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TUSKER has seen the average CO2 emission level of its new car orders fall by 15.5% from 59.0g/km to 49.8g/km in the first quarter of 2021 such is the speed of take up of hybrid and electric cars by its customers.

Over two thirds (69%) of its salary sacrifice car benefits new car order bank at the end of March were for electric and plug-in hybrid cars split 42%/27%. In the same period in 2019 plug-in hybrids and EVs comprised just 14% and 2% respectively which puts the ambitions of companies and drivers to reduce emissions into perspective.

During the pandemic, Tusker has seen an increase in take up of salary sacrifice cars across the board, from nurses in Nottingham to accountants in Aberdeen. This suggests companies are successfully getting their grey car fleet population into new cars which are safer and more reliable at a time when more drivers are also boycotting public transport to adhere to social distancing rules.

Tusker has particularly seen a move to salary sacrifice in the public sector during the pandemic from the likes of community nurses who need to travel for their work but who do not necessarily have business use insurance cover.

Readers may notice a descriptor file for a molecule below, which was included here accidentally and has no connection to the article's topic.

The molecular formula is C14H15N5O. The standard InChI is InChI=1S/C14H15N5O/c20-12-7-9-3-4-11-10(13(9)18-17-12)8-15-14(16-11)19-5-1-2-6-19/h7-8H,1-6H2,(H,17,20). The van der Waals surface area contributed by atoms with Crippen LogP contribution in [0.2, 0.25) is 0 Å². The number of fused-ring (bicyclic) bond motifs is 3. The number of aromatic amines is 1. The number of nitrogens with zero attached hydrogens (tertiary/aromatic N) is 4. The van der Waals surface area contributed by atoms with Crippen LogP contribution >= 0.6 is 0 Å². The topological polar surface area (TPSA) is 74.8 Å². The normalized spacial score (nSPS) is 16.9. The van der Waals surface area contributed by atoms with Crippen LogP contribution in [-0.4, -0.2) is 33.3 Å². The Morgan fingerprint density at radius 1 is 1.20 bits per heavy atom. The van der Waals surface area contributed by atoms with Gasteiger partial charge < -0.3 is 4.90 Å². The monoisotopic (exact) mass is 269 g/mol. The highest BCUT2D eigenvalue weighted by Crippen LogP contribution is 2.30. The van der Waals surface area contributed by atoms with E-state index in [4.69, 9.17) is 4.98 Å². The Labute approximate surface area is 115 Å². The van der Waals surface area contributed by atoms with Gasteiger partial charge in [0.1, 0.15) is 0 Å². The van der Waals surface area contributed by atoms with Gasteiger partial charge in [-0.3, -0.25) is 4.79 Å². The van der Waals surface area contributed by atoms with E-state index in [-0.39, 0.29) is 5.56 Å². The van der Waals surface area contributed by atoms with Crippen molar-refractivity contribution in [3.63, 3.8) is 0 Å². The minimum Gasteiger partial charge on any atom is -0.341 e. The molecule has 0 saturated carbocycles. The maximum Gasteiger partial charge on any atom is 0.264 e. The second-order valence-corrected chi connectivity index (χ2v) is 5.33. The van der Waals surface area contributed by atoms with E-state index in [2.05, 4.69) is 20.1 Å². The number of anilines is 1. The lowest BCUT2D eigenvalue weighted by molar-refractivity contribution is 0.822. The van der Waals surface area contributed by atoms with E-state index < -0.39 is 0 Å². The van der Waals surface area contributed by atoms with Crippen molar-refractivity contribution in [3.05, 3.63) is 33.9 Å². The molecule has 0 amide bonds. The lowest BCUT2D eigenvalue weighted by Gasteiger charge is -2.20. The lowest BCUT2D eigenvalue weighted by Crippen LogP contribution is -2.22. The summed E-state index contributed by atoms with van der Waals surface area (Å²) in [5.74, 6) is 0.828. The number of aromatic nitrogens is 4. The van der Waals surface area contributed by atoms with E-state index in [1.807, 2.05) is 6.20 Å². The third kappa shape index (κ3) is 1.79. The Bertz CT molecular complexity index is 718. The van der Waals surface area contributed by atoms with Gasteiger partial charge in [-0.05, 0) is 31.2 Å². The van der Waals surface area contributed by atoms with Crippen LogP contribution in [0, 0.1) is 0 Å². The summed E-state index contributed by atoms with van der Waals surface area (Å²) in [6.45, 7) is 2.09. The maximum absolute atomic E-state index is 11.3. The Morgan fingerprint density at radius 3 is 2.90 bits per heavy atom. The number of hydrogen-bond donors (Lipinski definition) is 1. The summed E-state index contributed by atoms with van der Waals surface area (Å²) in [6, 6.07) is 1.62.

62% of drivers ordering cars in March 2021 were 20% taxpayers, a rise from 58% in March 2020. The average P11D value of cars being added to the Tusker fleet has reduced accordingly from an average of £39,029 a year ago to £38,343 now.

“The speed at which companies and drivers are embracing hybrid and electric cars is phenomenal, and it’s great to see our order bank fall below 50g/km for the first time,” said Paul Gilshan, Tusker’s CEO.

“It’s also a very positive trend to see grey fleet drivers are switching to a new EV or hybrid on salary sacrifice, providing extra peace of mind for companies that grey fleet drivers are safely behind the wheel of a fully maintained and insured new electric car,” he added.

At the end of Q1 2021, over 25% of Tusker’s 19,000 vehicles were EVs compared with 8.5% at the same period in 2020.

Tusker is practising what it preaches when it comes to emission reduction with its own 50-strong internal fleet now sitting at an average CO2 emission value of just 29.4g/km. It has received just two orders for internal combustion engine cars since 2019.

“It is perfectly feasible that most of our fleet could be fully hybrid and electric in the next two to three years.

“Companies are very focussed on improving their environmental credentials alongside meeting their duty of care responsibilities. Salary sacrifice supports both these strategies,” said Gilshan.

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